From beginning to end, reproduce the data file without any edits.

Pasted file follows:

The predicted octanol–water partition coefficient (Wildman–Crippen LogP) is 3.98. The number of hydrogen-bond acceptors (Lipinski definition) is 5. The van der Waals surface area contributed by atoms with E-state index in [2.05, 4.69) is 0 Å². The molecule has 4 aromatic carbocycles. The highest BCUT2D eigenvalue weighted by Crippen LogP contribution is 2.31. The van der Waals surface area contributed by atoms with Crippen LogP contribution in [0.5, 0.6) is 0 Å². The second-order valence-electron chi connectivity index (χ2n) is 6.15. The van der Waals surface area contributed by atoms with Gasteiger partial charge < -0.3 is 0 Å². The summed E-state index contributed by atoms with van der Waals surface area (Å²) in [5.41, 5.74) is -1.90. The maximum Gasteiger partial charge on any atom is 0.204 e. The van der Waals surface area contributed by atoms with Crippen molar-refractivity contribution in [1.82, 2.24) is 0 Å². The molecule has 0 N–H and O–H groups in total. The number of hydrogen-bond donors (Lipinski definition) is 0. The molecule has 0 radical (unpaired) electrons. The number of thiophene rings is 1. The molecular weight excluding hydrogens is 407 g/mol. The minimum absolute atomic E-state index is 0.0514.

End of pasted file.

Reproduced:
The predicted octanol–water partition coefficient (Wildman–Crippen LogP) is 3.98. The number of hydrogen-bond acceptors (Lipinski definition) is 5. The van der Waals surface area contributed by atoms with E-state index in [2.05, 4.69) is 0 Å². The molecule has 4 aromatic carbocycles. The highest BCUT2D eigenvalue weighted by Crippen LogP contribution is 2.31. The van der Waals surface area contributed by atoms with Crippen LogP contribution in [0.5, 0.6) is 0 Å². The second-order valence-electron chi connectivity index (χ2n) is 6.15. The van der Waals surface area contributed by atoms with Gasteiger partial charge < -0.3 is 0 Å². The summed E-state index contributed by atoms with van der Waals surface area (Å²) in [5.41, 5.74) is -1.90. The maximum Gasteiger partial charge on any atom is 0.204 e. The van der Waals surface area contributed by atoms with Crippen molar-refractivity contribution in [1.82, 2.24) is 0 Å². The molecule has 0 N–H and O–H groups in total. The number of hydrogen-bond donors (Lipinski definition) is 0. The molecule has 0 radical (unpaired) electrons. The number of thiophene rings is 1. The molecular weight excluding hydrogens is 407 g/mol. The minimum absolute atomic E-state index is 0.0514.